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Nepal quake underlines need for disaster preparedness

RMOW emphasizing 'personal responsibility' during Emergency Preparedness Week
DEVASTATED A temple in Kathmandu's Durbar Square was turned to rubble following a 7.8-magnitude earthquake that ravaged Nepal on April 25. Photo by Maureen Harriman

Amidst all the devastation and suffering in the aftermath of the massive earthquake that struck Nepal two weeks ago, Whistler's Maureen Harriman was surprised to find moments of humanity shine through.

Harriman, who landed in Kathmandu with a group of ear, nose and throat doctors just minutes before the 7.8-magnitude earthquake hit, was consistently amazed at the spirit of perseverance of the Nepalese people.

"It was a real learning experience for me to see a whole population pull together in a devastating event like that. I was so surprised at how amazing the people from Nepal were," Harriman said. "A lot of people were displaced from their homes; people were sleeping in parks and garbage dumps either because they were afraid to go back to their homes or they had lost their homes. And you would think they were all sitting around waiting for a concert; it was calm, peaceful."

Another eye opener for Harriman, who returned to Whistler after spending over a week volunteering in Kathmandu and the central city of Pokhara, was seeing just how poorly equipped Nepal's healthcare infrastructure was to handle such a massive disaster.

"To have very basic healthcare and then have a disaster like this imposed upon it, it's very difficult for people to get through that. There's definitely a ton of need," she said. "You realize how lucky we are in Canada."

Last month's quake reinforces just how crucial it is to be prepared in the event of a disaster, something the municipality is reminding the community of during Emergency Preparedness Week, May 3 to 9.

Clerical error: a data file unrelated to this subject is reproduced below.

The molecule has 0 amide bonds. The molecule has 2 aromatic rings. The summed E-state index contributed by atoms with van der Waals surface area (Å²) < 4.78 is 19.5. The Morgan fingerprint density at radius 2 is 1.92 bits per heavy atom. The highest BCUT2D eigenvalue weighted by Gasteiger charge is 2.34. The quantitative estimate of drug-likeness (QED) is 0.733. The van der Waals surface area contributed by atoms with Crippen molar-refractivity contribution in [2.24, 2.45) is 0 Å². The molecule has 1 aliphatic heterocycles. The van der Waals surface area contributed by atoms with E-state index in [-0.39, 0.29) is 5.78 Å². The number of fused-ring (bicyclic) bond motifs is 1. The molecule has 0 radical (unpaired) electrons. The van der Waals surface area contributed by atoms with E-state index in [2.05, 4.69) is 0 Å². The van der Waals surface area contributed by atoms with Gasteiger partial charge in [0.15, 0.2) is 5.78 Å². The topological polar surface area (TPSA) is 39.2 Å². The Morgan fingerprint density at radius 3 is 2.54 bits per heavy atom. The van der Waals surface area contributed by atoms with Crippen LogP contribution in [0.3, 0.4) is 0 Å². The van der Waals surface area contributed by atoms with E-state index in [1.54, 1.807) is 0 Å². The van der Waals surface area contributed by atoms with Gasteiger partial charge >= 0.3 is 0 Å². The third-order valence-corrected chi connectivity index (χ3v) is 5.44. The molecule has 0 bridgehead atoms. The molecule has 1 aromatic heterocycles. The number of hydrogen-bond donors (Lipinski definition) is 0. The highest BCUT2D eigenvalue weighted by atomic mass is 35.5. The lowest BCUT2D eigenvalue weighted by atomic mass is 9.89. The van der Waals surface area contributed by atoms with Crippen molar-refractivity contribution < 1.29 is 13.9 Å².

"The biggest thing we can all do is be better prepared in our own homes to wait out 72 hours at a minimum," explained Jen Ford, council's appointee to the municipality's Emergency Planning Committee.

Municipal hall is emphasizing "personal responsibility" for disaster preparedness this week, said Mayor Nancy Wilhelm-Morden. That means knowing the risks associated with your neighbourhood; having a plan in the event you have to evacuate your house; and building a kit that can keep your family and pets hydrated, fed and warm for at least three days.

"When an emergency happens it may well be that our emergency personnel are overwhelmed, so they may not be able to assist individuals," Wilhelm-Morden said. "In addition to that, depending on the emergency, there may be interruptions in water service or hydro in particular so people have to be prepared to be on their own for at least 72 hours. You can make your emergency kit as basic or as complicated as you like, but certainly have one available."

In November, the municipality presented its updated Comprehensive Emergency Management Plan, which identified 32 unique hazards that could impact Whistler, ranking them according to risk. At the top of the list were five hazards: earthquake, interface fire, interruption to water supply, minor snowstorm and a volcanic eruption.

As part of the presentation, a mobile app was unveiled that is meant to walk emergency staff through any emergency, analyzing information, centralizing the response, and sending out notices to the appropriate personnel.

For more information on how you can be fully prepared for emergencies, visit or

Locally, Fun for Kids is donating clothing to children in Nepal. The store is also accepting any old clothes the community would like to donate at its village store. 

Creekbread will be holding a fundraiser for Nepal on Thursday, May 7, with the funds raised going to the Umbrella Foundation. This is a charity that provides shelter, education, and a sense of family for the orphans of Kathmandu.